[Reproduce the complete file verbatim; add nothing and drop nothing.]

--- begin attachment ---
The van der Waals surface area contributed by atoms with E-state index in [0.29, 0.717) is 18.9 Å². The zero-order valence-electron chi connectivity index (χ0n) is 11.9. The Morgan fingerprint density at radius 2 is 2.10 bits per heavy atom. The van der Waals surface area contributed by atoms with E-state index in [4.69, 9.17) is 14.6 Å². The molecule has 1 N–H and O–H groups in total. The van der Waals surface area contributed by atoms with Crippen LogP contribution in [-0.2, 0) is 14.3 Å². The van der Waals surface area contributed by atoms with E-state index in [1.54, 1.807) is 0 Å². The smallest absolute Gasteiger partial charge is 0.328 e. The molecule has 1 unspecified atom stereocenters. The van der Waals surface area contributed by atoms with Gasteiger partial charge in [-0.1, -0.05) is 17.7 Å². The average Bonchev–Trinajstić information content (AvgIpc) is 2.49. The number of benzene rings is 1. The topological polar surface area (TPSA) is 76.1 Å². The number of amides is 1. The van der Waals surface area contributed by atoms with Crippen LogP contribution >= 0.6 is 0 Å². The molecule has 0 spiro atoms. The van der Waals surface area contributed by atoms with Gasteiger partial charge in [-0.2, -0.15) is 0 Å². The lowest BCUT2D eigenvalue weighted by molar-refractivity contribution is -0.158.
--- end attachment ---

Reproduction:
The van der Waals surface area contributed by atoms with E-state index in [0.29, 0.717) is 18.9 Å². The zero-order valence-electron chi connectivity index (χ0n) is 11.9. The Morgan fingerprint density at radius 2 is 2.10 bits per heavy atom. The van der Waals surface area contributed by atoms with E-state index in [4.69, 9.17) is 14.6 Å². The molecule has 1 N–H and O–H groups in total. The van der Waals surface area contributed by atoms with Crippen LogP contribution in [-0.2, 0) is 14.3 Å². The van der Waals surface area contributed by atoms with E-state index in [1.54, 1.807) is 0 Å². The smallest absolute Gasteiger partial charge is 0.328 e. The molecule has 1 unspecified atom stereocenters. The van der Waals surface area contributed by atoms with Gasteiger partial charge in [-0.1, -0.05) is 17.7 Å². The average Bonchev–Trinajstić information content (AvgIpc) is 2.49. The number of benzene rings is 1. The topological polar surface area (TPSA) is 76.1 Å². The number of amides is 1. The van der Waals surface area contributed by atoms with Crippen LogP contribution >= 0.6 is 0 Å². The molecule has 0 spiro atoms. The van der Waals surface area contributed by atoms with Gasteiger partial charge in [-0.2, -0.15) is 0 Å². The lowest BCUT2D eigenvalue weighted by molar-refractivity contribution is -0.158.